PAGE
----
Objective: Experimental and clinical studies have shown that a novel symbiotic (known as SCM-III) exerts a beneficial effect on gut translocation and local and systemic inflammatory and microbial metabolic parameters. The present investigation was a preliminary trial on the effectiveness of SCM-III for irritable bowel syndrome (IBS).
Methods: Sixty-eight consecutive adult patients with IBS who were free from lactose malabsorption, abdominal surgery, overt psychiatric disorders and ongoing psychotropic drug therapy or ethanol abuse were studied prospectively and divided into 2 groups that were comparable for age, gender, body size, education and pattern of presenting symptoms. The 2 groups were blindly given for 12 weeks either SCM-III 10 mL t.i.d or the same dosage of heat-inactivated symbiotic.
Results: Treatment with SCM-III was 'effective' or 'very effective' in more than 80% of the patients (P < 0.01 vs baseline values and control). Less than 5% reported 'not effective' as the final evaluation compared with over 40% of patients in the control group. After 6 weeks of treatment, a significant improvement of pain and bloating was reported in the treatment group compared with control and baseline values. There was also a benefit for bowel habits, mostly for patients with constipation or alternating bowel habits. No overt clinical or biochemical adverse side-effects were recorded.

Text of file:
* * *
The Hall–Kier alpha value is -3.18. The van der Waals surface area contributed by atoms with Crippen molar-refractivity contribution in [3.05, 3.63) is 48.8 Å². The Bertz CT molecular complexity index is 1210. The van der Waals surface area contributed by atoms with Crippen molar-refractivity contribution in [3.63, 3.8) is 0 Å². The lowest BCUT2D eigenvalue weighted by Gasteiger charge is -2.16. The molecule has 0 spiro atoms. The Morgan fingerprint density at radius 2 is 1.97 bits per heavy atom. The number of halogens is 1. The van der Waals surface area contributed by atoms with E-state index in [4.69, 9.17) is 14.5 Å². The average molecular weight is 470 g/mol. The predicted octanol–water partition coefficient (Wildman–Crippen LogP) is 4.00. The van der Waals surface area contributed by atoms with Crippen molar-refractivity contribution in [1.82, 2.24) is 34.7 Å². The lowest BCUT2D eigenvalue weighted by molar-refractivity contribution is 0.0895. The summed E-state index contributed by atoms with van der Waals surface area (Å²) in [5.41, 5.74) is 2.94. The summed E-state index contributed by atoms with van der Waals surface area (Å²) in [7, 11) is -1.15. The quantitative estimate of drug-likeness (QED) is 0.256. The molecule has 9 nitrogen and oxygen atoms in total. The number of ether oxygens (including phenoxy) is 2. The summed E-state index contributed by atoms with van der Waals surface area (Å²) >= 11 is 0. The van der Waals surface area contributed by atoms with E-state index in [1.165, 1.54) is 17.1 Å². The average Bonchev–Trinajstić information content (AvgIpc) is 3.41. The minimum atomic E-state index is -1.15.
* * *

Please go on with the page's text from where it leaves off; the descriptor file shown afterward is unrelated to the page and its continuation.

Conclusion: Compared with baseline values and the control group, SCM-III resulted in a significant increase in lactobacilla, eubacteria and bifidobacteria, which suggests that some selected IBS patients could benefit substantially from symbiotics, but the treatment may need to be given on a cyclic schedule because of the temporary modification of the fecal flora.